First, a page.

Home-loans market to fall further as property values continue slide
THE value of the mortgage market is likely to fall back to €25bn this year, from €40bn in 2006, and €34bn last year.
The fall has been blamed on the seizing up of the property market and the rise in mortgage rates.
In a briefing yesterday, Haven Mortgages said banks were trying to restrict lending, a situation which was slowing the home-loans market.
The decline in the value of the mortgage market to €25bn would represent a 25pc drop from last year's figure of just under €34bn.
A sharp reduction in housing starts was one of the reasons for the slowdown in home-loans growth. House registrations fell 77pc in the first three months of this year compared with the same period last year.
House prices fell 7.8pc in the year to February with Haven's Tony Moroney predicting another 8pc fall this year. That would mean house prices falling by 15pc from their peak in early 2007.
Haven, the EBS Building Society subsidiary which sells mortgages through brokers, said banks were not lending to each other and this was forcing banks like Royal Bank of Scotland and HSBC in the UK to raise funds in the market.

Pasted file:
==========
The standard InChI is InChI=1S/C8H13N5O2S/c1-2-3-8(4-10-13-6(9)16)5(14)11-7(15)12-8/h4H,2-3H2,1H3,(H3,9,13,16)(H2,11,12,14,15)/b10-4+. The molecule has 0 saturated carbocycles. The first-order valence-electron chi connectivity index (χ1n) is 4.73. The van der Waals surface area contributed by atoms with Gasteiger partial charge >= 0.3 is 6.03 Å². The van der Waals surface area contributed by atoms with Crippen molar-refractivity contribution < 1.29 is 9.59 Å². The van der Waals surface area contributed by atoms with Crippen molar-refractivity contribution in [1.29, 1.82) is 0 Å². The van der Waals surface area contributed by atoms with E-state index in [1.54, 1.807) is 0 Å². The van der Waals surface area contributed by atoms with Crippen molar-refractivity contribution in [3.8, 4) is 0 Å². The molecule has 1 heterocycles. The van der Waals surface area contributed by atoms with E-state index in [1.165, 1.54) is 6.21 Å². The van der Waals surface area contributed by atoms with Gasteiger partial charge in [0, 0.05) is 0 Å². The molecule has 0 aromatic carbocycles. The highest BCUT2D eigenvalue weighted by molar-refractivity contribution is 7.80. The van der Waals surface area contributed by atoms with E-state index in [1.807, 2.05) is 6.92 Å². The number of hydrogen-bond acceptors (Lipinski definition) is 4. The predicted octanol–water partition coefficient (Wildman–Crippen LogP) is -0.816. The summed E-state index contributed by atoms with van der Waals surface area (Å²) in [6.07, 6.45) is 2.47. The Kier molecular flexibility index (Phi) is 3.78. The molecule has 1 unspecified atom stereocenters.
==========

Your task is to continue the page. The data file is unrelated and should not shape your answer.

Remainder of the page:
Wholesale three-month money, the rate at which banks pay for their funds, was at 4.85pc, despite the European Central Bank rate being at 4pc.
This has meant some tracker-rate margins have shot up by up to 0.5pc, and standard variable rates have gone as high as 5.89pc.
The switcher market, which had been growing steadily, has been hard hit by the withdrawal of offers to pay legal fees for switching by First Active, Ulster Bank, Permanent TSB, IIB Homeloans and Haven.
The switcher segment of the market, which hit €6.7bn last year, is also reeling from the hike in tracker rates. This situation means that many borrowers are probably on rates not to be repeated, Mr Moroney said.
Brokers would see a drop of up to €80m in their collective income this year, as a result of lenders cutting commissions or refusing to deal with them.
But Mr Moroney denied the commissions cut was about targeting brokers. "It is more about banks trying to slow down lending. They are trying to manage their balance sheets and they are using lending to control the level of business."
Mr Moroney added that banks were also applying pressure to replace tracker mortgages with standard-variable rate ones as they were losing money on trackers.